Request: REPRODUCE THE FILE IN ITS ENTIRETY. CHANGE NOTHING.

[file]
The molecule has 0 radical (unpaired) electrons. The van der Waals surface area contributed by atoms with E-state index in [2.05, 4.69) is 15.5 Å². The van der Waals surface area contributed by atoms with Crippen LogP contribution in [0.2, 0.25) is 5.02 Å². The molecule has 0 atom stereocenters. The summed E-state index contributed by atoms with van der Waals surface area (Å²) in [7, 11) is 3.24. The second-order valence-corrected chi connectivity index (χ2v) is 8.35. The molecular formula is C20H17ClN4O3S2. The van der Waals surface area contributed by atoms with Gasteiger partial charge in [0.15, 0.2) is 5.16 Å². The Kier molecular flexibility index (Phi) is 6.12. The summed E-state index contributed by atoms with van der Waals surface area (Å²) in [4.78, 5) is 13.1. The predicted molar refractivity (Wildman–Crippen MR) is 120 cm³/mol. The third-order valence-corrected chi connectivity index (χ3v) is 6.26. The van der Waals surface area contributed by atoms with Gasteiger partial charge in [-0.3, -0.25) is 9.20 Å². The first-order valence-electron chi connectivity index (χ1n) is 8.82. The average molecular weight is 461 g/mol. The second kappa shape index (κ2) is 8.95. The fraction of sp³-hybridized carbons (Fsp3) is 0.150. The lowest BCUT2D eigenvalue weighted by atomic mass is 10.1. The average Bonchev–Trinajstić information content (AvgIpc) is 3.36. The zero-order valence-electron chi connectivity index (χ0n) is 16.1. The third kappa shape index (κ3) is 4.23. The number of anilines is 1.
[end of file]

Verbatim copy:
The molecule has 0 radical (unpaired) electrons. The van der Waals surface area contributed by atoms with E-state index in [2.05, 4.69) is 15.5 Å². The van der Waals surface area contributed by atoms with Crippen LogP contribution in [0.2, 0.25) is 5.02 Å². The molecule has 0 atom stereocenters. The summed E-state index contributed by atoms with van der Waals surface area (Å²) in [7, 11) is 3.24. The second-order valence-corrected chi connectivity index (χ2v) is 8.35. The molecular formula is C20H17ClN4O3S2. The van der Waals surface area contributed by atoms with Gasteiger partial charge in [0.15, 0.2) is 5.16 Å². The Kier molecular flexibility index (Phi) is 6.12. The summed E-state index contributed by atoms with van der Waals surface area (Å²) in [4.78, 5) is 13.1. The predicted molar refractivity (Wildman–Crippen MR) is 120 cm³/mol. The third-order valence-corrected chi connectivity index (χ3v) is 6.26. The van der Waals surface area contributed by atoms with Gasteiger partial charge in [-0.3, -0.25) is 9.20 Å². The first-order valence-electron chi connectivity index (χ1n) is 8.82. The average molecular weight is 461 g/mol. The second kappa shape index (κ2) is 8.95. The fraction of sp³-hybridized carbons (Fsp3) is 0.150. The lowest BCUT2D eigenvalue weighted by atomic mass is 10.1. The average Bonchev–Trinajstić information content (AvgIpc) is 3.36. The zero-order valence-electron chi connectivity index (χ0n) is 16.1. The third kappa shape index (κ3) is 4.23. The number of anilines is 1.